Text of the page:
CREDIT: <a href="http://www.flickr.com/photos/arrqh/4209387142/" target="blank">Arrqh</a> (<a href="http://creativecommons.org/licenses/by-nc-sa/2.0/deed.en">CC</a>).
CREDIT: Arrqh (CC).

Garrett Cullity on Climate Change

Jul 18, 2012

Since there is very little any given individual can do to address climate change, there is a problem drawing a line from collective responsibility to individual responsibility. Fortunately, philosopher Garrett Cullity has a solution for morally motivating individuals.

How do we assign moral responsibility for climate change? We can all probably agree that as a country, the United States is responsible to some extent. After all, it emits a lot of carbon, has the ability to pay for solutions, and knows it should be doing something about it.

But what about individual American citizens? Climate change is a collective phenomenon. It's going to happen—or not—regardless of what any particular person does. Individuals may not want to emit carbon, but they don't have much choice about their participation in the overall system.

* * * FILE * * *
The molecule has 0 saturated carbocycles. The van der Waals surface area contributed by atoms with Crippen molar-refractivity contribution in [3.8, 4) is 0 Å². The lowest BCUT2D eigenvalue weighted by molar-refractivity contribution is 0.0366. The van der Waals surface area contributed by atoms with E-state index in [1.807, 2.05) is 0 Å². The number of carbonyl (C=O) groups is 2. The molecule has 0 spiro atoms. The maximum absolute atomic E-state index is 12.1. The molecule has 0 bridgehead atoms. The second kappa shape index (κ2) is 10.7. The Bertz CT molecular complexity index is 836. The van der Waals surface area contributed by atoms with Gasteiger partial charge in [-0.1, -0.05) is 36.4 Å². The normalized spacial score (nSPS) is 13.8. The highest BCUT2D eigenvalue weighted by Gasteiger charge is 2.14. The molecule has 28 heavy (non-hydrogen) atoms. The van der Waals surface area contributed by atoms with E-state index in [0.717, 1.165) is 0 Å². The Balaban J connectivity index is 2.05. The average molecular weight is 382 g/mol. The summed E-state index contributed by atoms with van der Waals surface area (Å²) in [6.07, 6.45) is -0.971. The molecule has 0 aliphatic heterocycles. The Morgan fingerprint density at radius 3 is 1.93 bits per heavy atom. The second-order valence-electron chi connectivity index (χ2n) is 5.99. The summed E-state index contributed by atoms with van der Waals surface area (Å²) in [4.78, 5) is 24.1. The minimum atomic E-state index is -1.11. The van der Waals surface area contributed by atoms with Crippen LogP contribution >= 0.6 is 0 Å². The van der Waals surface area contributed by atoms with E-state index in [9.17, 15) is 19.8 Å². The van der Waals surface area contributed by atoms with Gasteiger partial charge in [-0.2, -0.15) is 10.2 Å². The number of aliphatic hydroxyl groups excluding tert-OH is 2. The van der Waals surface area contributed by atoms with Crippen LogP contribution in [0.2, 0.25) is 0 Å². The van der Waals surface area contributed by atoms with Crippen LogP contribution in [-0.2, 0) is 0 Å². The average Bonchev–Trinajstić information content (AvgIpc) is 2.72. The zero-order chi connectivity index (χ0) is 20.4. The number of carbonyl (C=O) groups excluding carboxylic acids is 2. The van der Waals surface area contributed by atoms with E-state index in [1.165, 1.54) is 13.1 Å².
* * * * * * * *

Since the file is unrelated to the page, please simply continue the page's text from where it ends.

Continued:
Our guest today, Garrett Cullity, sees a paradox here. Although it's easy to trace the empirical relationship between individual carbon emissions and systemic climate change, he thinks it's not so easy to track the moral relationship between individual and collective responsibility for climate change.

You may also like

JUN 30, 2022 Podcast

Emerging Technology & the War in Ukraine, with Arthur Holland Michel

In this "Global Ethics Review" podcast, Senior Fellow Arthur Holland Michel discusses facial recognition systems, loitering munitions, and drones in the context of Russia's invasion ...

JUN 28, 2022 Podcast

The Doorstep: Responding to Putin's War of Attrition, with Atlantic Council's Melinda Haring

As the fifth month of Russia's invasion of Ukraine begins, Atlantic Council's Melinda Haring returns to speak with "Doorstep" co-hosts Nick Gvosdev and Tatiana Serafin ...

JUN 27, 2022 Podcast

Should American Nonprofits Work In China? with Freedom House's Michael Abramowitz

For decades, American nonprofits and philanthropies worked with Chinese citizens and the Chinese Communist Party. But over the last several years, the space for foreign ...